mask hanging off a person's finger outdoors

Photo: DimaBerlin (Shutterstock)

It’s a given that masks are important to wear indoors and in crowded settings, but the CDC now officially says they are not always necessary outdoors. Masking outdoors is still recommended if you are in a crowd, or if you are unvaccinated and will be near others outside your household who are also unvaccinated. But in some instances, you can now remove your masks outdoors without violating recommended health guidelines.

Here’s how the new guidelines break down.

If you are walking, jogging, or biking outdoors

If you are vaccinated, you don’t need to wear a mask outdoors when, for example, you are going for a walk. If others are walking closely with you, use the CDC guidelines for visiting others to determine if you need to mask up. (If the group includes unvaccinated people from more than one household, everyone should wear masks.)

If you are not vaccinated, you should still wear a mask when walking or exercising with a group unless you are only with vaccinated people or people from your household. Again, this guidelines mirror the current recommendations for visiting others indoors.

At small outdoor gatherings

If you’re attending an outdoor gathering with others, fully vaccinated people don’t have to wear masks. Unvaccinated people should still wear them if the gathering includes unvaccinated people from other households.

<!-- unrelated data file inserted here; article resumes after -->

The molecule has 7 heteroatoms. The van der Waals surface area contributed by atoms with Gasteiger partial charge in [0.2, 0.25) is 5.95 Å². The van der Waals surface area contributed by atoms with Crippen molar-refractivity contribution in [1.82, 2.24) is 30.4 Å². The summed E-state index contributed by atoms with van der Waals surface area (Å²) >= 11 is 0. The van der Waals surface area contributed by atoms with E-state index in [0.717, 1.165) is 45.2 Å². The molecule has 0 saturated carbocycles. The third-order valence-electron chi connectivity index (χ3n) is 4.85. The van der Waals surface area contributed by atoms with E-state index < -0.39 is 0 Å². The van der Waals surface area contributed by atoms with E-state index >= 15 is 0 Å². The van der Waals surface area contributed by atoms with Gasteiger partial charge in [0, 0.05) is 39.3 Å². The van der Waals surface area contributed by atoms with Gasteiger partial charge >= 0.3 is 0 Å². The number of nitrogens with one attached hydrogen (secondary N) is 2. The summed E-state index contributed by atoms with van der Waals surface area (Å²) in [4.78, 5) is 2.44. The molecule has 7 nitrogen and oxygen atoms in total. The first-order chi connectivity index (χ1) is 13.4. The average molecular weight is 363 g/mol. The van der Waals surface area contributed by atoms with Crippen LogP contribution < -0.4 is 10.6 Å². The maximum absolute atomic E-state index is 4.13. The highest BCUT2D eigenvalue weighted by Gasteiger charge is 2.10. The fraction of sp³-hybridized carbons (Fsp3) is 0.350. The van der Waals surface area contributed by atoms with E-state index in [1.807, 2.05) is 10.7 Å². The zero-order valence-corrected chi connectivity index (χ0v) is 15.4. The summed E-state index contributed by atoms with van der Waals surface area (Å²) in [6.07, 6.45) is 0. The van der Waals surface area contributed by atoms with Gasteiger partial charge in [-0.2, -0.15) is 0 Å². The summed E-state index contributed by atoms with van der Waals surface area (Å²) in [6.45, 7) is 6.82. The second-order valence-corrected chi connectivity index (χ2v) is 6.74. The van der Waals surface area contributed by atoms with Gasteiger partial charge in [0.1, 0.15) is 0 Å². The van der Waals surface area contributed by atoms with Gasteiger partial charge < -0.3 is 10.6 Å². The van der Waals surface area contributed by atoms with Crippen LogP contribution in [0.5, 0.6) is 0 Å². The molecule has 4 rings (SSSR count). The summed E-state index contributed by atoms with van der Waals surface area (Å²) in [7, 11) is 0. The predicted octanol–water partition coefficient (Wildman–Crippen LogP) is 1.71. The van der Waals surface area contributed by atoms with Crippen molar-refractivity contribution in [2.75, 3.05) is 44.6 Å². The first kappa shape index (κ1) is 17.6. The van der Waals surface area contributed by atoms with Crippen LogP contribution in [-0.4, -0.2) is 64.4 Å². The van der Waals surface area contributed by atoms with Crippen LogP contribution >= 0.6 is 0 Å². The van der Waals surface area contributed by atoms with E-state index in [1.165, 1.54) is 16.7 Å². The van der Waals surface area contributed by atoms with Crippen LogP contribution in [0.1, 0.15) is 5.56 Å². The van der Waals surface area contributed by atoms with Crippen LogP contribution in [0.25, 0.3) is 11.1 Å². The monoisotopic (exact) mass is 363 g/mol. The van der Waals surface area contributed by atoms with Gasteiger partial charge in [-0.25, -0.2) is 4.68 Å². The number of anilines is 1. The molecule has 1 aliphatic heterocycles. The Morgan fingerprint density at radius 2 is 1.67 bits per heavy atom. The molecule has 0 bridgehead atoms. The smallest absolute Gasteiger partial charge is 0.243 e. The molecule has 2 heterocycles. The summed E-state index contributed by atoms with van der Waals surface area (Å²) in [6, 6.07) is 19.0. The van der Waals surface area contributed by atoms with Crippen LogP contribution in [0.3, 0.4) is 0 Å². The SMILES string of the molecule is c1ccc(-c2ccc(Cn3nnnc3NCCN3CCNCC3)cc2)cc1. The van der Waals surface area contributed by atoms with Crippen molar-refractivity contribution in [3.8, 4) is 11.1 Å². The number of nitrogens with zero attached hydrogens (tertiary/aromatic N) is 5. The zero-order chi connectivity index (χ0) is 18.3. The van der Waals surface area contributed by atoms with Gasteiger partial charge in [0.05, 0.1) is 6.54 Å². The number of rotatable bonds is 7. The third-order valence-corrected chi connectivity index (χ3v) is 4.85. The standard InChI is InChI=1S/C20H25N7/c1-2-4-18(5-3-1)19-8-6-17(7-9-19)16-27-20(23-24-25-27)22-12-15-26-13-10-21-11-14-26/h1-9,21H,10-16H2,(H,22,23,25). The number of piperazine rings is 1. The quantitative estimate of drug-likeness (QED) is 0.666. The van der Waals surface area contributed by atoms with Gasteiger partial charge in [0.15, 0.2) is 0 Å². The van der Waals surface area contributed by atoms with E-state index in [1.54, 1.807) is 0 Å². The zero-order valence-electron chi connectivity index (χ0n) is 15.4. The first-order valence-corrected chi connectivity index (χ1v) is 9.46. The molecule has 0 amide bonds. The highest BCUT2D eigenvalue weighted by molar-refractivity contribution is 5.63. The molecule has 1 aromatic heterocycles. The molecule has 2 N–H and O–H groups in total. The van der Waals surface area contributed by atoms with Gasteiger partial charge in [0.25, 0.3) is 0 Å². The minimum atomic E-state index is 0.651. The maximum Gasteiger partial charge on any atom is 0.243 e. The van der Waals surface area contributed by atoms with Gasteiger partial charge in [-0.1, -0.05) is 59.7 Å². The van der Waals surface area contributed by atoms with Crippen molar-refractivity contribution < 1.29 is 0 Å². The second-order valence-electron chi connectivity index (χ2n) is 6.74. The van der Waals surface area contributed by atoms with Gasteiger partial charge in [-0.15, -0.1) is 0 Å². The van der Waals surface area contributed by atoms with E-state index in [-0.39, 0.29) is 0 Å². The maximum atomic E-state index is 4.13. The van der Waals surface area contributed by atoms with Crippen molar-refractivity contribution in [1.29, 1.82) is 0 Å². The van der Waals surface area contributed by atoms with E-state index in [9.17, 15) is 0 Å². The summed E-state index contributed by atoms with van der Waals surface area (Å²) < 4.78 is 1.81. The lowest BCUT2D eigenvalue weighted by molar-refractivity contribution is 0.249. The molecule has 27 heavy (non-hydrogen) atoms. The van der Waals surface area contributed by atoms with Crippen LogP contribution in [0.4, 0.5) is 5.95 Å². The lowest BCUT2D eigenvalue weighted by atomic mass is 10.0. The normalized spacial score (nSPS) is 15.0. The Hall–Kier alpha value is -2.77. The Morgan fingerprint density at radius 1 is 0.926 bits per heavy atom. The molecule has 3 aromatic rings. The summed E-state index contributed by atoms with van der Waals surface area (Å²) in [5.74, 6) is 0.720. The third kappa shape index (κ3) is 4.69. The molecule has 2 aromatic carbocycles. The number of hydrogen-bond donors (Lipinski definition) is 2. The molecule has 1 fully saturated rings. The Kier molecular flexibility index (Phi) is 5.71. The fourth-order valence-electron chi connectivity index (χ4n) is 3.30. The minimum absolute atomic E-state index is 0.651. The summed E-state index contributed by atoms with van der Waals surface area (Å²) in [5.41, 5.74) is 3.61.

At an outdoor sporting event, live performance, or parade

In these cases, you’re in a crowd or near a lot of other people. Wear a mask, whether you are vaccinated or not. The CDC categorizes this scenario as low risk for a masked, fully vaccinated person, and higher risk (“least safe”) for an unvaccinated person, even with a mask.

Dining at an outdoor restaurant

People who are fully vaccinated can safely eat outdoors without a mask, the CDC says, even with people from multiple households. But the situation is medium-risk for people who are not fully vaccinated, so if they go, unvaccinated people should wear a mask whenever possible, and they should be aware that this scenario is not low-risk.

The CDC chart above shows the breakdown for fully vaccinated and unvaccinated people in various scenarios. (Remember: If you are not yet two weeks past your final vaccine dose, you should follow the guidelines for the unvaccinated category.)

In these situations, fully vaccinated people can protect themselves by wearing a mask where appropriate—for example, when at a crowded outdoor event. In situations where masking is warranted, unvaccinated people should continue to wear a mask and keep 6 feet of distance from others and wash their hands.

The CDC also notes that these risk assessments assume the venue in question is following appropriate safety guidelines, and also advises that they are approximations of risk and not guarantees of safety. If your gut is telling you to wear a mask, go ahead and wear one anyway.

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